Yemen's Shia Houthi rebel movement has announced it is taking over the government and dissolving parliament.
In a televised statement, the group said a five-member council would act as the president for an interim period.
The group took control of the capital Sanaa in September, forcing the resignation of President Abed Rabbo Mansour Hadi in January.
The announcement comes after the failure of UN-brokered peace talks.
The Houthis set a Wednesday deadline for political parties to reach an agreement on ending the country's political turmoil, threatening to act unilaterally otherwise.
The rebels move would mark "a new era that will take Yemen to safe shores'', the statement said, according to Associated Press.
Analysis: Sebastian Usher, BBC World Service
The declaration will be seen by many Yemenis as the final stage of a Houthi coup, although some may feel that it could offer some hope of greater stability.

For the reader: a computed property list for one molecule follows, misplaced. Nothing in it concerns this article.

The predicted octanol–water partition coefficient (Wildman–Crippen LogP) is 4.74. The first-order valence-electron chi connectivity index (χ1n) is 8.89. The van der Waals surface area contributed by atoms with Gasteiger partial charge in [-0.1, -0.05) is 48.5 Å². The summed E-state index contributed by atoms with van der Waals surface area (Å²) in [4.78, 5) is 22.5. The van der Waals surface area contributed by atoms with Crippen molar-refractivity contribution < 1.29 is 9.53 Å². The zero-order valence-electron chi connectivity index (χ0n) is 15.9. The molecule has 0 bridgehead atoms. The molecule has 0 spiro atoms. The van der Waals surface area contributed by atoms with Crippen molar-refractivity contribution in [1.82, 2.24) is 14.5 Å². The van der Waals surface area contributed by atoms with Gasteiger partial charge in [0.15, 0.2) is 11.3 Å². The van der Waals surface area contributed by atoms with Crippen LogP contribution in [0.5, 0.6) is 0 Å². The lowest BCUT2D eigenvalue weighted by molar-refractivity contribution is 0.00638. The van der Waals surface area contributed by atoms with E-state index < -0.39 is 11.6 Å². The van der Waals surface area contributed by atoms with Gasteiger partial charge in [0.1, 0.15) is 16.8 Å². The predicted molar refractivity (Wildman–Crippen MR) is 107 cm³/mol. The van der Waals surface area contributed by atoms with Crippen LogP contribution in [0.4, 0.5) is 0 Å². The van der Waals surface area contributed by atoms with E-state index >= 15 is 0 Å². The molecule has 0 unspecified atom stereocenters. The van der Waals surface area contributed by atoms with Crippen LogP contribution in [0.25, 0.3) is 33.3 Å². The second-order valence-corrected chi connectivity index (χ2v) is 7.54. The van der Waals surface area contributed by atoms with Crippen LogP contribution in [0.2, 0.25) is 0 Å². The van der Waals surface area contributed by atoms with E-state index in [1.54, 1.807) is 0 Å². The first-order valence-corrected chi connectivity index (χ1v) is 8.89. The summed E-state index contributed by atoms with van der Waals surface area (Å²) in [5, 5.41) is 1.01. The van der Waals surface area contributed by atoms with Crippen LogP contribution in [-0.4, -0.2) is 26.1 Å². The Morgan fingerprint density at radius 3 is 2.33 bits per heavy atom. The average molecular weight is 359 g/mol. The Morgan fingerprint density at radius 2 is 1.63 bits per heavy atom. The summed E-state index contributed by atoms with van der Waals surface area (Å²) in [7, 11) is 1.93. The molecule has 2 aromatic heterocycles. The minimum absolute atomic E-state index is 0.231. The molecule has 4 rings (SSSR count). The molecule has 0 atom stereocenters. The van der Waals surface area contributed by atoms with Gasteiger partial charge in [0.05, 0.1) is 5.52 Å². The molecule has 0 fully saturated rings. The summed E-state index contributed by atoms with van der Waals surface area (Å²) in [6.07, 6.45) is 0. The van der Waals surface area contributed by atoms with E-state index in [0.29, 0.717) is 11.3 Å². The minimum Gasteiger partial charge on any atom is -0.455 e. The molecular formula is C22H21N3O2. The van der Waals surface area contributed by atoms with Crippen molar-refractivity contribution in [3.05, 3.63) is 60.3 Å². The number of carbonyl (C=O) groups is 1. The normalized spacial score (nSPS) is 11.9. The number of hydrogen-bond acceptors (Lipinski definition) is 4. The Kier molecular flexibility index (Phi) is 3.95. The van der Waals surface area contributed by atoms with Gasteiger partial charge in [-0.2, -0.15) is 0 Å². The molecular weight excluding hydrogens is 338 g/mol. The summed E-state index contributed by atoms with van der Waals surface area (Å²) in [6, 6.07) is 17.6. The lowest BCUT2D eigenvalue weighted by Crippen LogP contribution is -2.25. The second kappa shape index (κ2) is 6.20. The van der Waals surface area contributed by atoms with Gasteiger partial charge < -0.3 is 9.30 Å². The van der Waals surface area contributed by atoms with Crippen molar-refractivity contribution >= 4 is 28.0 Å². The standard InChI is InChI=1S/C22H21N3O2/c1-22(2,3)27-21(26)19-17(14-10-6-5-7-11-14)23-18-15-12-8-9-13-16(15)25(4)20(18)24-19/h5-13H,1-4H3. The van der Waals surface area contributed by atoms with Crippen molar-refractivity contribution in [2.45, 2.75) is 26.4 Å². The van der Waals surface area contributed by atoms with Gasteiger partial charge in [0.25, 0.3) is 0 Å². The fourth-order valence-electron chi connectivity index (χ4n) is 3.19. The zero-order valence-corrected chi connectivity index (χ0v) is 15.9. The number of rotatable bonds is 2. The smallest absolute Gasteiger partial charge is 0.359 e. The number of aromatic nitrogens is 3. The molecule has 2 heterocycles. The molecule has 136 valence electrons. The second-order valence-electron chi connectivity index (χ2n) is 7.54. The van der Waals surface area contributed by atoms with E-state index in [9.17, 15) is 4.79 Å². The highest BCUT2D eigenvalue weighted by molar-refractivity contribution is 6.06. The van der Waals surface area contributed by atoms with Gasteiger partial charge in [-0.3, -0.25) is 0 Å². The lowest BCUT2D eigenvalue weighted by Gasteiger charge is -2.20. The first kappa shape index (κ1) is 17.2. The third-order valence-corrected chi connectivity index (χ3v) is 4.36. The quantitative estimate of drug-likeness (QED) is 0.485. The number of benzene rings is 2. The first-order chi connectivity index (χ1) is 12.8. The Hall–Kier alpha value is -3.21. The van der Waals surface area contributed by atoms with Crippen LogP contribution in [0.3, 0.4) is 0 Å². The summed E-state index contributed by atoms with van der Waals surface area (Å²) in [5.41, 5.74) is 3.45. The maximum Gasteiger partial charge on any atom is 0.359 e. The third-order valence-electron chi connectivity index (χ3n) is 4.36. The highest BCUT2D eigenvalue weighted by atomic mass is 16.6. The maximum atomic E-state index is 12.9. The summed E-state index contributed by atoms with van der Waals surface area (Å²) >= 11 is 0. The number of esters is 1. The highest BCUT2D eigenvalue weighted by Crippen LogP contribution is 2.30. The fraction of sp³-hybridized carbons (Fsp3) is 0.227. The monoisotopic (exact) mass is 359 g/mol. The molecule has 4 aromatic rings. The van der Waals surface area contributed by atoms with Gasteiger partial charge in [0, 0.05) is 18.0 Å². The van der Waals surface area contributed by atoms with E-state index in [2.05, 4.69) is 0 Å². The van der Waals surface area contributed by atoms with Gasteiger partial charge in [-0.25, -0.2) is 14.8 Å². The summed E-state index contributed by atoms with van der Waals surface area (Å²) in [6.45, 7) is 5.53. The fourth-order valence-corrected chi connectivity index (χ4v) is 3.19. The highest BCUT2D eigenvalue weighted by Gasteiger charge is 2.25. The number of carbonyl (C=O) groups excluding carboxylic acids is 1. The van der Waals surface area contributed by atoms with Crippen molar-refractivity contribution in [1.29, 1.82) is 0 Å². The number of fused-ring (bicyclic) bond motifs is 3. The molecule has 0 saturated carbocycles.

Government decisions will now in effect be dictated by a revolutionary committee, dominated by the rebels.
The Houthis delivered their message from the Republican palace in Sanaa to a huge gathering of political, military and tribal figures in an effort to show the range of their support.
Their writ will not be recognised by many Sunni and southern leaders, threatening Yemen with a further descent into chaos.
The UN's point man on Yemen, Jamal Benomar, headed straight to Saudi Arabia after the failure of talks to try to achieve some kind of political consensus there.
It is a sign of how concerned the Saudis are over what they see as an Iranian-backed Shia takeover in a country where they're accustomed to calling the shots.
The situation in Yemen escalated last month when the Houthis seized a key aide of President Hadi, in an attempt to block a draft constitution.
They later took the presidential palace and other key buildings, prompting Mr Hadi's resignation. He said he could not continue in his post under such pressure
He and and other ministers have been under house arrest since then.
Iran has been accused of giving financial and military support to the Houthis - something both have denied.
Yemen has been riven by instability since protesters inspired by the Arab Spring forced the overthrow of President Ali Abdullah Saleh in 2011, who is believed to have been backing the Houthis.
The country is also fighting an al-Qaeda insurgency with the help of US drones.
The US said it is continuing to work with Yemeni counterterrorism, but condemned the move by the Houthis.